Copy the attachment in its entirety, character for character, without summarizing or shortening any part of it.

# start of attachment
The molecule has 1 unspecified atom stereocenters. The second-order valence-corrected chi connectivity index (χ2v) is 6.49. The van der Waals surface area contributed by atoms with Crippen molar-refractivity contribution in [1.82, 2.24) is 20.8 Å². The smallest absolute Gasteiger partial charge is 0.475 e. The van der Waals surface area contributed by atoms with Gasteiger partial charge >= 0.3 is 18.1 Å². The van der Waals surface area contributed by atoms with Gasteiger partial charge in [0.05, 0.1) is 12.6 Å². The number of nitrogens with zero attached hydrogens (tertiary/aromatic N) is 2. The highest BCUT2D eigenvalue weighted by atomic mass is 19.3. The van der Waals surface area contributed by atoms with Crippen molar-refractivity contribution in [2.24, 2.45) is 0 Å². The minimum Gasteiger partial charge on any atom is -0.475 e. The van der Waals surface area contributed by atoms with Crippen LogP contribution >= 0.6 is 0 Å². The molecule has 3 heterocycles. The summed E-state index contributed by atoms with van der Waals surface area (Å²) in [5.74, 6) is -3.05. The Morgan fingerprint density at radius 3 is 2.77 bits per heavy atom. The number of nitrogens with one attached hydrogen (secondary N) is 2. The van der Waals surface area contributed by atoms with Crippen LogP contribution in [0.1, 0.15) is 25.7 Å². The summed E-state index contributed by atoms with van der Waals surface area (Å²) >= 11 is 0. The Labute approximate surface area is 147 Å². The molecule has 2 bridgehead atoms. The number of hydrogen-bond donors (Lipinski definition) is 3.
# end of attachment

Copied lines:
The molecule has 1 unspecified atom stereocenters. The second-order valence-corrected chi connectivity index (χ2v) is 6.49. The van der Waals surface area contributed by atoms with Crippen molar-refractivity contribution in [1.82, 2.24) is 20.8 Å². The smallest absolute Gasteiger partial charge is 0.475 e. The van der Waals surface area contributed by atoms with Gasteiger partial charge >= 0.3 is 18.1 Å². The van der Waals surface area contributed by atoms with Gasteiger partial charge in [0.05, 0.1) is 12.6 Å². The number of nitrogens with zero attached hydrogens (tertiary/aromatic N) is 2. The highest BCUT2D eigenvalue weighted by atomic mass is 19.3. The van der Waals surface area contributed by atoms with Crippen molar-refractivity contribution in [2.24, 2.45) is 0 Å². The minimum Gasteiger partial charge on any atom is -0.475 e. The van der Waals surface area contributed by atoms with Crippen LogP contribution >= 0.6 is 0 Å². The molecule has 3 heterocycles. The summed E-state index contributed by atoms with van der Waals surface area (Å²) in [5.74, 6) is -3.05. The Morgan fingerprint density at radius 3 is 2.77 bits per heavy atom. The number of nitrogens with one attached hydrogen (secondary N) is 2. The van der Waals surface area contributed by atoms with Crippen LogP contribution in [0.1, 0.15) is 25.7 Å². The summed E-state index contributed by atoms with van der Waals surface area (Å²) >= 11 is 0. The Labute approximate surface area is 147 Å². The molecule has 2 bridgehead atoms. The number of hydrogen-bond donors (Lipinski definition) is 3.